by Preston Dozsa
reviewed on PC
Maize is weird. It’s a game whose backstory involves two scientists creating sentient corn for the U.S. government. It plays like adventure games of old in first-person, where you point and click on various objects as you combine them to solve puzzles. It’s got an interesting art style and some great music throughout that helps to keep the experience from being boring.
But mostly, Maize is really weird. And I kind of like that.
You begin the game by waking up in the middle of a farm that is inhabited by talking corn. You have no idea what you are doing on the farm, nor do you have any idea why the corn is able to talk, and those hoping for answers to either of those questions are going to be out of luck. From the get go, Maize provides limited hints and explanations for what you should do next and the reason behind it, barring the occasional on screen text that pops up to press you forward. The lack of context is especially noticeable at the start, where the weirdness takes some time to get going. I was frequently left wondering why I was doing what I was doing.
Now, I need to be fully clear - when I say Maize is weird, I consider that to be a good thing. It’s also the only way you can describe a game involving talking corn, a poorly run government project where two scientists communicated via passive aggressive post-it-notes, and a talking Russian teddy bear named Vladdy. The weirdness became my primary motivation for playing the game, as I wanted to find out what ridiculous cutscene or scenario awaited me after the next puzzle. For the most part I was pleasantly surprised, though there are several instances, particularly involving the aforementioned Vladdy, where I grew tired of the game’s shtick of everyone talking in silly voices. It’s great in small doses, but the longer the cutscene, the more it felt forced.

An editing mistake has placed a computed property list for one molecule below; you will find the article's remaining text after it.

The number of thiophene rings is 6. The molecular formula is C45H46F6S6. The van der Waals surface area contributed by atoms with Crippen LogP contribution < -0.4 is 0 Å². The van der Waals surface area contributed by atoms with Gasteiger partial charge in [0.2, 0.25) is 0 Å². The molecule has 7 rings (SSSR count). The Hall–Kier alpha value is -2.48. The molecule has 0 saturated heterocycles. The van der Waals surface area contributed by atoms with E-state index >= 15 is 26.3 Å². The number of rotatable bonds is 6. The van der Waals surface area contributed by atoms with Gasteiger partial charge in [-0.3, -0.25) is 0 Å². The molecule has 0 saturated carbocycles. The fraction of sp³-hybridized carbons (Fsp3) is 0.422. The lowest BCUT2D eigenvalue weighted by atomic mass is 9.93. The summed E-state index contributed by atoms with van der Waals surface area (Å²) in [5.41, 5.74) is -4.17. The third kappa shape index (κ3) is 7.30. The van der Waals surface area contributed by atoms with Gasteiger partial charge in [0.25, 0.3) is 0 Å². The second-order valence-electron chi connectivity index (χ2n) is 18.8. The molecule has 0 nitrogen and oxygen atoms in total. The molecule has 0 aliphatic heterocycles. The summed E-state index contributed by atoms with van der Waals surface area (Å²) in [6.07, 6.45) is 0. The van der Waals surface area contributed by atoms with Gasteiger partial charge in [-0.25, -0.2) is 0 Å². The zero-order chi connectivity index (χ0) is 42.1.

The weakest section of Maize is arguably the beginning, where characters are slowly introduced and much of your time is spent wandering around to find one or two objects that are needed to complete a puzzle. By comparison, the latter half of the game is much more interesting as the game throws several curve-balls in the story that kept me engaged and improved upon their jokes significantly.
Most of the time you wander around farmland and underground labs in your quest to find objects to complete a certain task. There’s not much challenge in solving puzzles, as every usable object in the game is highlighted, notifying you that you should pick it up even if you haven’t stumbled across where the object should be used first. Maize often doesn’t give you a reason why you should complete a puzzle or why you should place an object on a table. I just did it because I could, and the arbitrary nature of most of its puzzles is a detriment to the game.
What keeps Maize from becoming too boring in its quieter moments is the way the game looks and sounds. Environments are varied and interesting to look at, and I was very much creeped out in my first 30 minutes due to the overpowering presence of the cornfields. And while I am not a fan of the voice acting - I think it is grating and tiresome throughout - the actual music captures the game’s B-movie-esque spirit well. In particular, the main vocal track that pops up throughout the latter half of the story is a pleasant highlight, particularly because it is both funny and surprisingly catchy.
Maize, despite its problems, is certainly one of the most unique games I’ve played over the past year. I completed it in just under three hours, though players who want to find all the collectibles, each with their own humorous description, will certainly spend longer time on it. The jokes don’t land as often as they should and the gameplay is very straightforward, but for those looking for something weird, Maize is certainly a game worth your attention.
Weird. Like, really weird. Great music and art style.
Puzzles are simple yet lack context. Grating voice acting. Jokes often fall flat.